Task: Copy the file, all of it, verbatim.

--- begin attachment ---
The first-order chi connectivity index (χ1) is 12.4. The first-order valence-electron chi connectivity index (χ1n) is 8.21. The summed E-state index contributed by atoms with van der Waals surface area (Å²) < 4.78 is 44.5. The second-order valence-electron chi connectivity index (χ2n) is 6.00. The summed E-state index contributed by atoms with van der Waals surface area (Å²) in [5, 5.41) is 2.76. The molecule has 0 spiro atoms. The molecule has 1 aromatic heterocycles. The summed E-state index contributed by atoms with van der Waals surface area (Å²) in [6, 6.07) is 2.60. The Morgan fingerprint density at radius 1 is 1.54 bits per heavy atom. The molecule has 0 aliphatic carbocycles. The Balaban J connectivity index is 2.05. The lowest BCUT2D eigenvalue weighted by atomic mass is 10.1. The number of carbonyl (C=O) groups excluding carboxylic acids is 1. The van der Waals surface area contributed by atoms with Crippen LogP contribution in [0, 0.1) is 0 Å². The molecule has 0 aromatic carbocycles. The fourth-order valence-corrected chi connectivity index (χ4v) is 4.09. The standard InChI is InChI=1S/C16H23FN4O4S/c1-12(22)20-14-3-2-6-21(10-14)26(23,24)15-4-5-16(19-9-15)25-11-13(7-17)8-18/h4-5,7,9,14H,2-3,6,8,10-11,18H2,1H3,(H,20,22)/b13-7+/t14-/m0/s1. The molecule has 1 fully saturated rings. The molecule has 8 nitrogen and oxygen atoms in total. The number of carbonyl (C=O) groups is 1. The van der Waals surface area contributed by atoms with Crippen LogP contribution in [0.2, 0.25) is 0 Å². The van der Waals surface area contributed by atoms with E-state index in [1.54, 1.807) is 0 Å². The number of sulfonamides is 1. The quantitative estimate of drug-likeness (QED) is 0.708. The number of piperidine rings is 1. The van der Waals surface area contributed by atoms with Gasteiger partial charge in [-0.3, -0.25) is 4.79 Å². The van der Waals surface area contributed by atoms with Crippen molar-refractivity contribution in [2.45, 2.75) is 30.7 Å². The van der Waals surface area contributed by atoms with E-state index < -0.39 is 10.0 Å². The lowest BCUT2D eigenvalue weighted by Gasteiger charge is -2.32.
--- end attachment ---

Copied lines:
The first-order chi connectivity index (χ1) is 12.4. The first-order valence-electron chi connectivity index (χ1n) is 8.21. The summed E-state index contributed by atoms with van der Waals surface area (Å²) < 4.78 is 44.5. The second-order valence-electron chi connectivity index (χ2n) is 6.00. The summed E-state index contributed by atoms with van der Waals surface area (Å²) in [5, 5.41) is 2.76. The molecule has 0 spiro atoms. The molecule has 1 aromatic heterocycles. The summed E-state index contributed by atoms with van der Waals surface area (Å²) in [6, 6.07) is 2.60. The Morgan fingerprint density at radius 1 is 1.54 bits per heavy atom. The molecule has 0 aliphatic carbocycles. The Balaban J connectivity index is 2.05. The lowest BCUT2D eigenvalue weighted by atomic mass is 10.1. The number of carbonyl (C=O) groups excluding carboxylic acids is 1. The van der Waals surface area contributed by atoms with Crippen LogP contribution in [0, 0.1) is 0 Å². The molecule has 0 aromatic carbocycles. The fourth-order valence-corrected chi connectivity index (χ4v) is 4.09. The standard InChI is InChI=1S/C16H23FN4O4S/c1-12(22)20-14-3-2-6-21(10-14)26(23,24)15-4-5-16(19-9-15)25-11-13(7-17)8-18/h4-5,7,9,14H,2-3,6,8,10-11,18H2,1H3,(H,20,22)/b13-7+/t14-/m0/s1. The molecule has 1 fully saturated rings. The molecule has 8 nitrogen and oxygen atoms in total. The number of carbonyl (C=O) groups is 1. The van der Waals surface area contributed by atoms with Crippen LogP contribution in [0.2, 0.25) is 0 Å². The van der Waals surface area contributed by atoms with E-state index in [1.54, 1.807) is 0 Å². The number of sulfonamides is 1. The quantitative estimate of drug-likeness (QED) is 0.708. The number of piperidine rings is 1. The van der Waals surface area contributed by atoms with Gasteiger partial charge in [-0.3, -0.25) is 4.79 Å². The van der Waals surface area contributed by atoms with Crippen molar-refractivity contribution in [2.45, 2.75) is 30.7 Å². The van der Waals surface area contributed by atoms with E-state index < -0.39 is 10.0 Å². The lowest BCUT2D eigenvalue weighted by Gasteiger charge is -2.32.